By Julian Bajkowski
The New South Wales government has launched a spring offensive on accidental drownings and will introduce new laws that more strictly regulate safety compliance for an estimated 340,000 backyard pools in the state.
Local Government Minister Don Page has announced that the O’Farrell government will now compel home-owners to place their pools on a new mandatory statewide register of pools that will underpin a raft of new safety compliance obligations.
The tough new measures come in response to child drownings which remain stubbornly high as a cause of death among infants and toddlers.
Under the new laws, property owners must “self-certify” that their pools are compliant with the new regulations.
The state government has also put the onus on councils to develop what it calls a “locally appropriate and affordable inspection program in consultation with communities.”
However the sting in the new regulations comes in the form of requirements for owner, home vendors and lessors in “that any property with a swimming pool must be inspected and registered as compliant before that property can be sold or leased.”
And while self registration of pools is free, any failure to register a pool could result in fines of up to $2200 for owners.
Units, flats serviced apartments and tourist and visitor accommodation premises that have shared pools have also been targeted under the new scheme through new mandatory periodic inspections.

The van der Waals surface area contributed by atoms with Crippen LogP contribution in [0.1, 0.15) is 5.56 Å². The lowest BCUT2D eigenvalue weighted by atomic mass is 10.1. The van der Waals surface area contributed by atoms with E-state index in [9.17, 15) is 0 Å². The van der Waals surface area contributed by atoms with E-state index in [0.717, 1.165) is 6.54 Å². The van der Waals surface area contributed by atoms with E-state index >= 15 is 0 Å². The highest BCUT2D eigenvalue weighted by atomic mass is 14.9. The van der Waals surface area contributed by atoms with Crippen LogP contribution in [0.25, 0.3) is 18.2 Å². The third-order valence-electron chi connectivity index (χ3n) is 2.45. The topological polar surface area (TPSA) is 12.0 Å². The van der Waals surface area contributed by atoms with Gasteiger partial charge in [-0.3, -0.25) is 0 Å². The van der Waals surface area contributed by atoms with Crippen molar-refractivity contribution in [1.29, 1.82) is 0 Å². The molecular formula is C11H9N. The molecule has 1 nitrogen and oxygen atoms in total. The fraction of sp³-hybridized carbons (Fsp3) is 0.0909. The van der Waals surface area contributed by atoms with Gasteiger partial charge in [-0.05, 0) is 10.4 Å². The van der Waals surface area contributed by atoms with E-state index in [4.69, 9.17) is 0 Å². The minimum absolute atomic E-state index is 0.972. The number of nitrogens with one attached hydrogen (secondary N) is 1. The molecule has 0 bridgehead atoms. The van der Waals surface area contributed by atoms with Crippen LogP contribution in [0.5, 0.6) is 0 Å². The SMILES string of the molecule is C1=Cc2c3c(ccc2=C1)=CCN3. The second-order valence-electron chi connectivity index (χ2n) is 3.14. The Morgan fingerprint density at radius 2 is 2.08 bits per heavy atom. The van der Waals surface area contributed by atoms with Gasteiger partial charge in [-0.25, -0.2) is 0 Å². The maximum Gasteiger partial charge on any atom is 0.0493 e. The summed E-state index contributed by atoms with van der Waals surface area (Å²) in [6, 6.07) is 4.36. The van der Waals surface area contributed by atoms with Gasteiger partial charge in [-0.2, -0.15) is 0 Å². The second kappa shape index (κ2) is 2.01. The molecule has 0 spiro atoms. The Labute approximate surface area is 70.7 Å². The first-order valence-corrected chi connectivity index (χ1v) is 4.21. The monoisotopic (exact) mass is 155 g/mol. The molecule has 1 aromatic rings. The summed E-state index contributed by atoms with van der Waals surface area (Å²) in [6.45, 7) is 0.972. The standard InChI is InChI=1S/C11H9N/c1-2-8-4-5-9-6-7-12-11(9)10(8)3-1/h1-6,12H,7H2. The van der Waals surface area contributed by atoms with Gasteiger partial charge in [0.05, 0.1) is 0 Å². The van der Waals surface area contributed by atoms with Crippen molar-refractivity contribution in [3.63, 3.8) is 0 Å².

Mr Page said that pool owners will have 12 months to register and self-certify their pools and comply with current regulations.
A spokesman for the Local Government minister said that it was expected that the new laws would be introduced by in the spring session of parliament which ends on November 29th.
“Children’s safety is paramount, and very young children are most at risk,’’ Mr Page said.
“Whilst proper supervision is critical, it is important that every pool owner takes responsibility to make sure their pool complies with current regulations.’’
The government has estimated that an average of six children a year drown in backyard swimming pools in NSW, while a further 36 children a year suffer permanent brain injury as a result of pool accidents.
Mr Page’s statement cited research he claims indicated that “by increasing compliance with pool barrier requirements the rate of infant death by drowning could be reduced by up to 41 per cent.”
“It is totally unacceptable that NSW is overrepresented in national backyard swimming pools statistics,” Mr Page said.
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